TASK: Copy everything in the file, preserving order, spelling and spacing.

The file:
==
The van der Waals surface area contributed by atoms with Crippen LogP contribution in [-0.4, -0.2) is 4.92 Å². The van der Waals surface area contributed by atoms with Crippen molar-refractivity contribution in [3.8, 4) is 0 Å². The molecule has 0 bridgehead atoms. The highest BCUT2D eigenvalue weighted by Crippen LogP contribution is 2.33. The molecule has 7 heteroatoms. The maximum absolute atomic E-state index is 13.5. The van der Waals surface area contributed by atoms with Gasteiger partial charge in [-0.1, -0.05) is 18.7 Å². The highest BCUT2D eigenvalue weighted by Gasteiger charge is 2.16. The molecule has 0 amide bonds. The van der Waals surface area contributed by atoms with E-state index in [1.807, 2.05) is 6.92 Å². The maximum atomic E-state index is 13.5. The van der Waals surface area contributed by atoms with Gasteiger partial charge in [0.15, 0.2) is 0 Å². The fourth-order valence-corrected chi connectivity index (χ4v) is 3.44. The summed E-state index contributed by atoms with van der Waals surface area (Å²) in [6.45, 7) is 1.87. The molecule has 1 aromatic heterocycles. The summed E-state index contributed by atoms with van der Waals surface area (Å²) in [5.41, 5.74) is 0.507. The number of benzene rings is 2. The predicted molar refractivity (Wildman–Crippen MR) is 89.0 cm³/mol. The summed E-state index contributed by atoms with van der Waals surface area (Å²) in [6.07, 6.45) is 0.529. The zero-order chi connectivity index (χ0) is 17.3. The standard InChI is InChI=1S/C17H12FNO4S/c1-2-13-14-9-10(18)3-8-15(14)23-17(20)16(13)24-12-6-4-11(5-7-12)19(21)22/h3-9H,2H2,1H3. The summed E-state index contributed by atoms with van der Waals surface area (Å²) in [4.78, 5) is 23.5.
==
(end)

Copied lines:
The van der Waals surface area contributed by atoms with Crippen LogP contribution in [-0.4, -0.2) is 4.92 Å². The van der Waals surface area contributed by atoms with Crippen molar-refractivity contribution in [3.8, 4) is 0 Å². The molecule has 0 bridgehead atoms. The highest BCUT2D eigenvalue weighted by Crippen LogP contribution is 2.33. The molecule has 7 heteroatoms. The maximum absolute atomic E-state index is 13.5. The van der Waals surface area contributed by atoms with Gasteiger partial charge in [-0.1, -0.05) is 18.7 Å². The highest BCUT2D eigenvalue weighted by Gasteiger charge is 2.16. The molecule has 0 amide bonds. The van der Waals surface area contributed by atoms with E-state index in [1.807, 2.05) is 6.92 Å². The maximum atomic E-state index is 13.5. The van der Waals surface area contributed by atoms with Gasteiger partial charge in [0.15, 0.2) is 0 Å². The fourth-order valence-corrected chi connectivity index (χ4v) is 3.44. The summed E-state index contributed by atoms with van der Waals surface area (Å²) in [6.45, 7) is 1.87. The molecule has 1 aromatic heterocycles. The summed E-state index contributed by atoms with van der Waals surface area (Å²) in [5.41, 5.74) is 0.507. The number of benzene rings is 2. The predicted molar refractivity (Wildman–Crippen MR) is 89.0 cm³/mol. The summed E-state index contributed by atoms with van der Waals surface area (Å²) in [6.07, 6.45) is 0.529. The zero-order chi connectivity index (χ0) is 17.3. The standard InChI is InChI=1S/C17H12FNO4S/c1-2-13-14-9-10(18)3-8-15(14)23-17(20)16(13)24-12-6-4-11(5-7-12)19(21)22/h3-9H,2H2,1H3. The summed E-state index contributed by atoms with van der Waals surface area (Å²) in [4.78, 5) is 23.5.